Once all of the larger shapes were nailed down, it was time to set up a multi-resolution sculpt. Because a lot of new shapes were added, a new base level would need to be created. That's where the ZRemesher came in. By setting a low polygon count and letting it work, an optimized base was created that took into account all of the new detail. I could then subdivide that mesh and re-project the high resolution details.
From this point on, I concentrated on detailing the rock giant. It was important for him to appear rocky and "mountain-like" while also adhering to the look of the environment. This meant creating very stylized peaks and crevices. The Trim brushes worked well for this and allowed me to quickly create facets and rocky shapes. The Crumple brush was also used as a really quick way to add some subtle striations and break up smooth expanses of geometry.
Texturing the Boss
Once the sculpting was done, I began the texturing process. In ZBrush, UVs aren't required until you want to output your texture so I put the UVs off until later. In order to give the surface a quality that matched the artwork I bumped up the ambient color and tweaked the diffuse and specular to reduce the 3D shading.
I also imported the level artwork so I could sample colors for the boss's texture directly from the background so he would match the rocks in the level. Once the boss was painted and sculpted, the fun part could begin: UVs!
The UV Master plugin was great for creating a simple layout for the main body and then I assembled UVs for all the pieces in Maya LT. Back in ZBrush, I could then create normal maps and save texture maps for all of the pieces. Once those were output, it was just a matter of exporting the base meshes and reassembling everything in Maya LT.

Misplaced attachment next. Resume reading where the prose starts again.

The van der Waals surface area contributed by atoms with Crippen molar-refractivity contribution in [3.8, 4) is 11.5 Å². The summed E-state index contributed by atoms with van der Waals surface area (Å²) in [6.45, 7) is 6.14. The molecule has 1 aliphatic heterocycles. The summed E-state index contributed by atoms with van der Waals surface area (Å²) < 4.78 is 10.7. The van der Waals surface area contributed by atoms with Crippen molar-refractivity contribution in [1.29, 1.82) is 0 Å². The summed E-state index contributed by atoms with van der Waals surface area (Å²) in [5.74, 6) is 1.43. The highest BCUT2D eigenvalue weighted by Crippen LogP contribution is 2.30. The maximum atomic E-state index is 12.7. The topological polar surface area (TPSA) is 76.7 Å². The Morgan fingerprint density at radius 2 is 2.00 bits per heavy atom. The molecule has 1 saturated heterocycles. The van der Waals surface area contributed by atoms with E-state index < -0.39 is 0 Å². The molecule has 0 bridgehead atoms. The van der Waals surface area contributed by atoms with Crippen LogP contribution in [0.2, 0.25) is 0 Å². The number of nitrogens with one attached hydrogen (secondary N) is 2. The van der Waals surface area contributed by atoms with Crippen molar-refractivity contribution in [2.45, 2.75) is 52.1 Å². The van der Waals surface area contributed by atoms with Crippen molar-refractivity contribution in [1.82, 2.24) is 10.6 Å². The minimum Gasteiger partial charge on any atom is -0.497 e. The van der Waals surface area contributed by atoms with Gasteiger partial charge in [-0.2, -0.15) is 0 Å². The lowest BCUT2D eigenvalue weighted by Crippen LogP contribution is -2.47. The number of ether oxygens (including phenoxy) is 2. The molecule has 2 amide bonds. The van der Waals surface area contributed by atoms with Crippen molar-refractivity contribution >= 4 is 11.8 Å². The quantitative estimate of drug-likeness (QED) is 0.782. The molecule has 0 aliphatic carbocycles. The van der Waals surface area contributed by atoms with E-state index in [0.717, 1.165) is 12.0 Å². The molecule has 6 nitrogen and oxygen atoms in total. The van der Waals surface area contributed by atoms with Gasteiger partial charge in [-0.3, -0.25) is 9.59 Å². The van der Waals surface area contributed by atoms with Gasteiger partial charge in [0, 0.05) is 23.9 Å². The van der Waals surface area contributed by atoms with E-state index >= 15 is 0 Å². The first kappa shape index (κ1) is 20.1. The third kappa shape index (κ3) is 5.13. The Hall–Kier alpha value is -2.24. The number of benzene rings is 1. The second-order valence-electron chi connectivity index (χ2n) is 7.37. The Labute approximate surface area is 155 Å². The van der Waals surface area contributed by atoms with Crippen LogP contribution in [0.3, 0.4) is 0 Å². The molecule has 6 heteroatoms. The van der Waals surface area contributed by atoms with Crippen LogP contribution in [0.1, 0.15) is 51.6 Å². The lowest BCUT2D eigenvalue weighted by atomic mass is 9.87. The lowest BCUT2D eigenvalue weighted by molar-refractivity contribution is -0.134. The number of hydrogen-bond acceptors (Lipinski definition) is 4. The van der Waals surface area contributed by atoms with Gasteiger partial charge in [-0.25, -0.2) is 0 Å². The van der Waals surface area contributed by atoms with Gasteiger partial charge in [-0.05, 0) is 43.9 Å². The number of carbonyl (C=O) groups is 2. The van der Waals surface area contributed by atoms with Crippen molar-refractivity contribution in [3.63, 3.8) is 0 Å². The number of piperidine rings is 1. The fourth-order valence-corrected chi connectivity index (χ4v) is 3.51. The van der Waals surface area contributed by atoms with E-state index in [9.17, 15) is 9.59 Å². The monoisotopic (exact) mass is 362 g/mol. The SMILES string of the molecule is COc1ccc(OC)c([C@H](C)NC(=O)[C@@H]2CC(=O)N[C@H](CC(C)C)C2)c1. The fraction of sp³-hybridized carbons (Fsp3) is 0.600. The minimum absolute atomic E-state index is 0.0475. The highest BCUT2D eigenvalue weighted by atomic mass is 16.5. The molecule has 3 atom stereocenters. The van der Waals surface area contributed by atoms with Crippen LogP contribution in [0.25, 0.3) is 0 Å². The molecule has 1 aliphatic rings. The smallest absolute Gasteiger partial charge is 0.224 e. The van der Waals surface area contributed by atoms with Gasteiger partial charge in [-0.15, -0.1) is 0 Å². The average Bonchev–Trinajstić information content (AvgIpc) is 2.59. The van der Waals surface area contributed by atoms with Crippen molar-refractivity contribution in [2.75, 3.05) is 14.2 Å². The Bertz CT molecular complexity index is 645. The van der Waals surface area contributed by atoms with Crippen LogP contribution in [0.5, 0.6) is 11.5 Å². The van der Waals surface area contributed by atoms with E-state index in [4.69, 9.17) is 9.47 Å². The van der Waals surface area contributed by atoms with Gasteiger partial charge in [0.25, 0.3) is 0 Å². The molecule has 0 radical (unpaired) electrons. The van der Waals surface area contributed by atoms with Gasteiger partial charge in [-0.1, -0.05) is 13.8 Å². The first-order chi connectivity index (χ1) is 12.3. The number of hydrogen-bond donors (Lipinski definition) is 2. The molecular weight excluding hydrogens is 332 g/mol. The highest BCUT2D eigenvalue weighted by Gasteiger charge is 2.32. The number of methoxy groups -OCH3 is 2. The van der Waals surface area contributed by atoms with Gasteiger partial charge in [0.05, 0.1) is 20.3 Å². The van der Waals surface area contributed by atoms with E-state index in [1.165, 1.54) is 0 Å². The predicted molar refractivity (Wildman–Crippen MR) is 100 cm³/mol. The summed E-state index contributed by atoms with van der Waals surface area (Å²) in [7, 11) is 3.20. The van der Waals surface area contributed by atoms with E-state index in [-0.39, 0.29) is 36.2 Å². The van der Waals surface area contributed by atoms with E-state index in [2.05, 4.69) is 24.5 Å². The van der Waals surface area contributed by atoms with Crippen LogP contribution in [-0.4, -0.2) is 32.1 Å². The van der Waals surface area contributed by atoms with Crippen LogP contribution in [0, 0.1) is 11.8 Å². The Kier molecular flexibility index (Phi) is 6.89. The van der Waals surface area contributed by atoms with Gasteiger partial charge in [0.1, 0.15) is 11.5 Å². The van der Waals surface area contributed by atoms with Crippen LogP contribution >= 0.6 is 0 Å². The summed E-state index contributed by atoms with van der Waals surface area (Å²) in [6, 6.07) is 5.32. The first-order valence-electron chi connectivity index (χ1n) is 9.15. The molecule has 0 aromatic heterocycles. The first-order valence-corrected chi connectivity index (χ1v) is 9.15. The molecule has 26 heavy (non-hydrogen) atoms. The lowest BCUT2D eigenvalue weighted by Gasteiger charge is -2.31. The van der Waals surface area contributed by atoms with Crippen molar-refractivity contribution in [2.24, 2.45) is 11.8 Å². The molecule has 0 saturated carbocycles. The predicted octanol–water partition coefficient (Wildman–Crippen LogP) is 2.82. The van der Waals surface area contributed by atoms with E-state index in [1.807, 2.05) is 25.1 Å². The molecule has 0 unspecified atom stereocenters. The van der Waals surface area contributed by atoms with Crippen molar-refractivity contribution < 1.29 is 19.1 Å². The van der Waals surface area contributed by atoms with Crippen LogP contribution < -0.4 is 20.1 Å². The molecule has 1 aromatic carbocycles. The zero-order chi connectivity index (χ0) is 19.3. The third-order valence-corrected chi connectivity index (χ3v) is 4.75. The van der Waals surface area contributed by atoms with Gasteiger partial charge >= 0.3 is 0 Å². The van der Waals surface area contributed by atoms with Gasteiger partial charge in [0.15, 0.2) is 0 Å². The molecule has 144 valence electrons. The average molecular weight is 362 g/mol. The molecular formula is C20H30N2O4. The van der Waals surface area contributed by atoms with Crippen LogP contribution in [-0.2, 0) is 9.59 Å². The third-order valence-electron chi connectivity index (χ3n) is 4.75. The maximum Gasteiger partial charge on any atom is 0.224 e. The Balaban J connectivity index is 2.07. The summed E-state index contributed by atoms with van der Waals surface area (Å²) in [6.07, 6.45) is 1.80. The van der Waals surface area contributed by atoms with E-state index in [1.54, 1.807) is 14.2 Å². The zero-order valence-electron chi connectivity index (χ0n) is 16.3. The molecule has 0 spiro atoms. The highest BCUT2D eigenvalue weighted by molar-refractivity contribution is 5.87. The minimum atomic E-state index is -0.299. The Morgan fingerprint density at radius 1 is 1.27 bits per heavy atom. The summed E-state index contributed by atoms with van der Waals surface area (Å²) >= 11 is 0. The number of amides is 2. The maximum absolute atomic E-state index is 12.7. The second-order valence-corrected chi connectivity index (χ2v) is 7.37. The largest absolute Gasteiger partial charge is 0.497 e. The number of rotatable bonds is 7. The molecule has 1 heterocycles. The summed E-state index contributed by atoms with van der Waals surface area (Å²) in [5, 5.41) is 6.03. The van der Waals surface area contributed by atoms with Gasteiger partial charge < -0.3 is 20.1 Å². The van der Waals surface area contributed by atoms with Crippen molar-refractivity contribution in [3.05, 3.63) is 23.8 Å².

Tips for Transferring These Techniques to Your Project
While this method worked great for this project, there are a multitude of other workflow options, as I mentioned earlier. For instance, instead of building the base mesh in Maya LT, you can leave out the base geometry phase go all the way from the ZSphere armature, through DynaMesh, multi-resolution sculpt (skipping the ZRemesher) and texture painting.
Then you can use the retopology tools either in ZBrush or in Maya LT to create the final game model. If you're bringing your high resolution mesh into Maya LT you may want to decimate it first. This'll create an optimized and triangulated mesh.
Another workflow option you can take is to go even further with the base mesh by building up a more detailed base from scratch in Maya LT complete with the hands, mouth, and large rocky details. This base can then be detailed and painted in ZBrush. Depending on how this base mesh turns out, it can even pull double duty and be used as the game mesh as well.
The workflow that you use all comes down to preference. Personally, I like having little check points along the way where I get a bit more control over the topology, but it's really up to how you like to work or how your pipeline is set up. For the Indie Game Development Pipeline, the mountainous game boss enabled me to leverage the strengths of different applications and to work in a very flexible and customizable way.
The tools that you use and order you use them in can be different, but the end result is what's important, and the result of this indie game project, was a lot of fun that culminates in seeing the models come to life alongside some great art inside a working game.
Make sure to check out the Indie Game Development Pipeline Volume 5: Boss Character Modeling and Texturing.